NYC might delay indoor eating amid coronavirus resurgence

Gov. Andrew Cuomo said Monday he’s considering postponing the reopening of indoor dining and retail malls in New York City over concerns about triggering another flare-up in coronavirus cases.

The reopening of indoor dining at restaurants at 50 percent capacity and malls is scheduled to start in the city next Monday, July 6.

City residents can currently dine al fresco at restaurants offering outdoor tables, a change that began last week under Phase Two of the reopening.

“Malls and indoor dining are things that I’m concerned about and we may consider slowing them down for next week. Not going backwards, but we may actually slow them down,” Cuomo said during a call-in interview with NY1.

The governor said he’ll be talking to business leaders about requiring the installation of HEPA filters in air conditioning units to help prevent the circulation of COVID-19 indoors.

“We’ll have a final decision [on whether restaurants reopen] by Wednesday so people operating those businesses will know what they’re doing,” the governor added.

Mayor Bill de Blasio on Monday echoed the governor’s concerns about reopening the city’s restaurants.

Gov. Andrew CuomoLev Radin/Pacific Press via ZUMA Wire

“The New York City story is pretty damn good when it comes to the comeback we’re making from the coronavirus,” de Blasio said at a separate briefing.

“The rest of the nation – I don’t need to tell you – is looking more and more troubling, and that is causing us to think about each step we are taking and to examine what we’re seeing from around the country,” the mayor said.

“My team spoke with the governor’s team yesterday, and we’re increasingly concerned, they are as well,” de Blasio said.

“We are now going to reexamine the indoor-dining rules for Phase 3. The rest of Phase 3 is moving on pace for Monday, July 6 – this coming Monday. But the indoor dining element is now in question.”

Both the mayor and Cuomo said they are worried after seeing the explosion of COVID-19 cases in Florida, Texas, Arizona and California just as New York has tamed the killer bug by imposing a severe lockdown and requiring residents to wear masks in public.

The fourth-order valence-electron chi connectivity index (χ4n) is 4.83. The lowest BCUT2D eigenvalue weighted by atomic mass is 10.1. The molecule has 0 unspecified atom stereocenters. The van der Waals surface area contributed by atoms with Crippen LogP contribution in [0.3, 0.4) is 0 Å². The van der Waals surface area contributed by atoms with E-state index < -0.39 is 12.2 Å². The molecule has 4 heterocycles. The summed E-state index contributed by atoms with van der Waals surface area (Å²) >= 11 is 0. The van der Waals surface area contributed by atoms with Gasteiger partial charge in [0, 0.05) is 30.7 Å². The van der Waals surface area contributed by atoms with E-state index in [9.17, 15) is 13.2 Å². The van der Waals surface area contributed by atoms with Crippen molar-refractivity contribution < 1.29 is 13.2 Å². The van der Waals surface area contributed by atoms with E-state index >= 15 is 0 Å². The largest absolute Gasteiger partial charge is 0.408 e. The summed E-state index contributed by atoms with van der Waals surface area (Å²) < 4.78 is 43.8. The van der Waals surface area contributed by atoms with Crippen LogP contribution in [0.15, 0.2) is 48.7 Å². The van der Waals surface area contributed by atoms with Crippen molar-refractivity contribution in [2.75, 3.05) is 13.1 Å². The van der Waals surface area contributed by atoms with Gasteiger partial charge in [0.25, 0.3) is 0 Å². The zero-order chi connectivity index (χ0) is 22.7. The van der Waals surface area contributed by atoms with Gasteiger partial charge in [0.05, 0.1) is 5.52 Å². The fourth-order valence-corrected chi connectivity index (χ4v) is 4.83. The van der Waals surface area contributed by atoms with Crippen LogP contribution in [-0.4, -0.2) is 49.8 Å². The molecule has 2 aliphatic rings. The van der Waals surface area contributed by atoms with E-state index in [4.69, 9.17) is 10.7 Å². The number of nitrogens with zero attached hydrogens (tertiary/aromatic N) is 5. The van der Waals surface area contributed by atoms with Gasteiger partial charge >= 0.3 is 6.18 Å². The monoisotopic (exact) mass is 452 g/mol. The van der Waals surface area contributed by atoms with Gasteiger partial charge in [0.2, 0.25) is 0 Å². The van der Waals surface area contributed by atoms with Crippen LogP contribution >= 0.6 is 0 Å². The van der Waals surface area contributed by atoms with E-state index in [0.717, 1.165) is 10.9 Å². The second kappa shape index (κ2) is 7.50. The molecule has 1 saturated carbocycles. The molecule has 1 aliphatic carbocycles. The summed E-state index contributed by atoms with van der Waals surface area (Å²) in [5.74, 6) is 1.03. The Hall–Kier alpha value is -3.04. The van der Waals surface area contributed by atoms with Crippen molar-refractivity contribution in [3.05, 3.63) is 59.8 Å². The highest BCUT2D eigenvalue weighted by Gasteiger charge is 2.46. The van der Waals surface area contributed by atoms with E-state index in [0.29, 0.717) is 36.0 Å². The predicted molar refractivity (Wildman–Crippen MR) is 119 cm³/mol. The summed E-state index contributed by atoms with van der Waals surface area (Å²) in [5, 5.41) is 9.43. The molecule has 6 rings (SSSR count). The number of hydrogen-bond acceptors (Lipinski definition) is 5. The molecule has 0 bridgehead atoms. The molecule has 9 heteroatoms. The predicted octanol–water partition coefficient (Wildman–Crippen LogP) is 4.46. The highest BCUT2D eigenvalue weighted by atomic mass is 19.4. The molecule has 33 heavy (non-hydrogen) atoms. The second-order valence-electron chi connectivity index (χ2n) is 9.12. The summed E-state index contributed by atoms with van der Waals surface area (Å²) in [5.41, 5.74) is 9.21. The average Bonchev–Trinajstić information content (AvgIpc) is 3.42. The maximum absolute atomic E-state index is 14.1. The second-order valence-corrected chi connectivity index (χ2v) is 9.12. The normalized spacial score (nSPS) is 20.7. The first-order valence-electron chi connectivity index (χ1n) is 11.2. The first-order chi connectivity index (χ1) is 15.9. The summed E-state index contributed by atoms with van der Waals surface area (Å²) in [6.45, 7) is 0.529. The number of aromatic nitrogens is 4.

New York has slowly and gradually reopened its economy as COVID-19 infection rates, hospitalizations and deaths decreased.

The governor also said he’s concerned about the impacts of the massive gathering in the city during anti-police brutality protests following the death of George Floyd at the hands of cops in Minneapolis, and continued large crowds outside bars and restaurants — all violations of social distancing rules. Many people are not wearing masks.

“New York City is different. It is more complicated than other parts of the state. Our numbers are good, very good right now, but there are troubling signs,” Cuomo said.

“We still have large gatherings which are going on, which are not helpful. We went through the protests, and now we’re seeing continued large gatherings. We’re seeing large social gatherings on sidewalks.”

Cuomo also complained that a “lack of compliance and a lack of enforcement” over social distance violations in the city as “not helpful” — a jab at de Blasio and the NYPD.

He said state officials are gathering information on indoor dining and malls in other states.

“I’m working now on air-conditioning systems and filtration systems, and we may be recommending to businesses that they actually install what are called HEPA filters, which can actually shelter out the virus in an air-conditioning system,” the governor said.

Cuomo’s comments appeared to be targeted at New York City rather than other parts of the state.

The rest of the state is already offering indoor dining.

“I would not want to roll back anything we’ve done. I want to continue to move forward, but we may move forward with caution,” he said.

Cuomo said he does not want to jeopardize the progress New York has made in curbing the pandemic.

He said there were only seven COVID-19-related deaths on Sunday — down from a peak of 800. And the infection rate for New Yorkers is below 1 percent.

“We’ve been reopening, and the spread is still gone down with our reopening, because we have a phased in and we have it calibrated,” Cuomo said.

-Additional reporting by Nolan Hicks

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